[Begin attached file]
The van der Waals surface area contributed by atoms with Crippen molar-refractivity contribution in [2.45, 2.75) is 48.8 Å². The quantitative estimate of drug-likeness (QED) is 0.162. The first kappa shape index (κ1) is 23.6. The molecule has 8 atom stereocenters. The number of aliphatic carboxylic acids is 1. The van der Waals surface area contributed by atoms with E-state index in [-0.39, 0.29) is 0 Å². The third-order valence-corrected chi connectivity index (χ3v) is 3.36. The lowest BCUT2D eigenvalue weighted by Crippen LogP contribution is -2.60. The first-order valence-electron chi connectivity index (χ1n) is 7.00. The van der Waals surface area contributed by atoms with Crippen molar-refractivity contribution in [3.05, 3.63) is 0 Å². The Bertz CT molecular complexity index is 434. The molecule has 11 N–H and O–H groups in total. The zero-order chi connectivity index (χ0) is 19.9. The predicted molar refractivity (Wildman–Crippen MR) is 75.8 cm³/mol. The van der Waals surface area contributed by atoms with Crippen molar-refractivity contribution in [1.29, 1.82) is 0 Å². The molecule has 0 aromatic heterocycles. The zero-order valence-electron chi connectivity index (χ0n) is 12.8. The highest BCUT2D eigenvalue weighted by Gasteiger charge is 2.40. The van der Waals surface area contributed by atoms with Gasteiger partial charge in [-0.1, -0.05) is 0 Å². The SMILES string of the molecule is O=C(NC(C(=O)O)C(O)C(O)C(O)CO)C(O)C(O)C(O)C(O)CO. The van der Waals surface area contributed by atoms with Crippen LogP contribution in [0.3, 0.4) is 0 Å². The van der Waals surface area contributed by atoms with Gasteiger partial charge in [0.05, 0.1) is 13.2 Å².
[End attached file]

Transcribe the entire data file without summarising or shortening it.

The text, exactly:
The van der Waals surface area contributed by atoms with Crippen molar-refractivity contribution in [2.45, 2.75) is 48.8 Å². The quantitative estimate of drug-likeness (QED) is 0.162. The first kappa shape index (κ1) is 23.6. The molecule has 8 atom stereocenters. The number of aliphatic carboxylic acids is 1. The van der Waals surface area contributed by atoms with E-state index in [-0.39, 0.29) is 0 Å². The third-order valence-corrected chi connectivity index (χ3v) is 3.36. The lowest BCUT2D eigenvalue weighted by Crippen LogP contribution is -2.60. The first-order valence-electron chi connectivity index (χ1n) is 7.00. The van der Waals surface area contributed by atoms with Crippen molar-refractivity contribution in [3.05, 3.63) is 0 Å². The Bertz CT molecular complexity index is 434. The molecule has 11 N–H and O–H groups in total. The zero-order chi connectivity index (χ0) is 19.9. The predicted molar refractivity (Wildman–Crippen MR) is 75.8 cm³/mol. The van der Waals surface area contributed by atoms with Crippen molar-refractivity contribution in [1.29, 1.82) is 0 Å². The molecule has 0 aromatic heterocycles. The zero-order valence-electron chi connectivity index (χ0n) is 12.8. The highest BCUT2D eigenvalue weighted by Gasteiger charge is 2.40. The van der Waals surface area contributed by atoms with Gasteiger partial charge in [-0.1, -0.05) is 0 Å². The SMILES string of the molecule is O=C(NC(C(=O)O)C(O)C(O)C(O)CO)C(O)C(O)C(O)C(O)CO. The van der Waals surface area contributed by atoms with Crippen LogP contribution in [0.3, 0.4) is 0 Å². The van der Waals surface area contributed by atoms with Gasteiger partial charge in [0.05, 0.1) is 13.2 Å².